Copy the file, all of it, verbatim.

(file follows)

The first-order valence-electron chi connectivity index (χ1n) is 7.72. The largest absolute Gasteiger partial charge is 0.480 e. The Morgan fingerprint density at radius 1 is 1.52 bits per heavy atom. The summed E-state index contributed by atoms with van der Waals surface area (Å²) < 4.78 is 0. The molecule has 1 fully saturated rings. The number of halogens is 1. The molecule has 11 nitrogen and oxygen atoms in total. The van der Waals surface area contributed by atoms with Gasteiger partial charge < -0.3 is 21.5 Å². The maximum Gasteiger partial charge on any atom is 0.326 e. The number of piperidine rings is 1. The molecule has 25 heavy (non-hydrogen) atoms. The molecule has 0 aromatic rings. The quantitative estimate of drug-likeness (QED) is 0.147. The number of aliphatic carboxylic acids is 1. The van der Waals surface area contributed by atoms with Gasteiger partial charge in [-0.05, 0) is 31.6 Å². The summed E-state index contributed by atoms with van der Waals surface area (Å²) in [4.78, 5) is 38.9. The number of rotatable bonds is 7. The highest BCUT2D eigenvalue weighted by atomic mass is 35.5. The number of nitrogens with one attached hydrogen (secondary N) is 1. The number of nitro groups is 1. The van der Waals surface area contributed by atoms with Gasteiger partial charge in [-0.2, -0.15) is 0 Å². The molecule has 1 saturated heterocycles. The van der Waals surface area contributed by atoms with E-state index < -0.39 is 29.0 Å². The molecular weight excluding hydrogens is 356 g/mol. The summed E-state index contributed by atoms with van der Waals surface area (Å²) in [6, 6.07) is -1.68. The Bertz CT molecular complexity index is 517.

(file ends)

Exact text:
The first-order valence-electron chi connectivity index (χ1n) is 7.72. The largest absolute Gasteiger partial charge is 0.480 e. The Morgan fingerprint density at radius 1 is 1.52 bits per heavy atom. The summed E-state index contributed by atoms with van der Waals surface area (Å²) < 4.78 is 0. The molecule has 1 fully saturated rings. The number of halogens is 1. The molecule has 11 nitrogen and oxygen atoms in total. The van der Waals surface area contributed by atoms with Gasteiger partial charge < -0.3 is 21.5 Å². The maximum Gasteiger partial charge on any atom is 0.326 e. The number of piperidine rings is 1. The molecule has 25 heavy (non-hydrogen) atoms. The molecule has 0 aromatic rings. The quantitative estimate of drug-likeness (QED) is 0.147. The number of aliphatic carboxylic acids is 1. The van der Waals surface area contributed by atoms with Gasteiger partial charge in [-0.05, 0) is 31.6 Å². The summed E-state index contributed by atoms with van der Waals surface area (Å²) in [4.78, 5) is 38.9. The number of rotatable bonds is 7. The highest BCUT2D eigenvalue weighted by atomic mass is 35.5. The number of nitrogens with one attached hydrogen (secondary N) is 1. The number of nitro groups is 1. The van der Waals surface area contributed by atoms with Gasteiger partial charge in [-0.2, -0.15) is 0 Å². The molecule has 1 saturated heterocycles. The van der Waals surface area contributed by atoms with E-state index < -0.39 is 29.0 Å². The molecular weight excluding hydrogens is 356 g/mol. The summed E-state index contributed by atoms with van der Waals surface area (Å²) in [6, 6.07) is -1.68. The Bertz CT molecular complexity index is 517.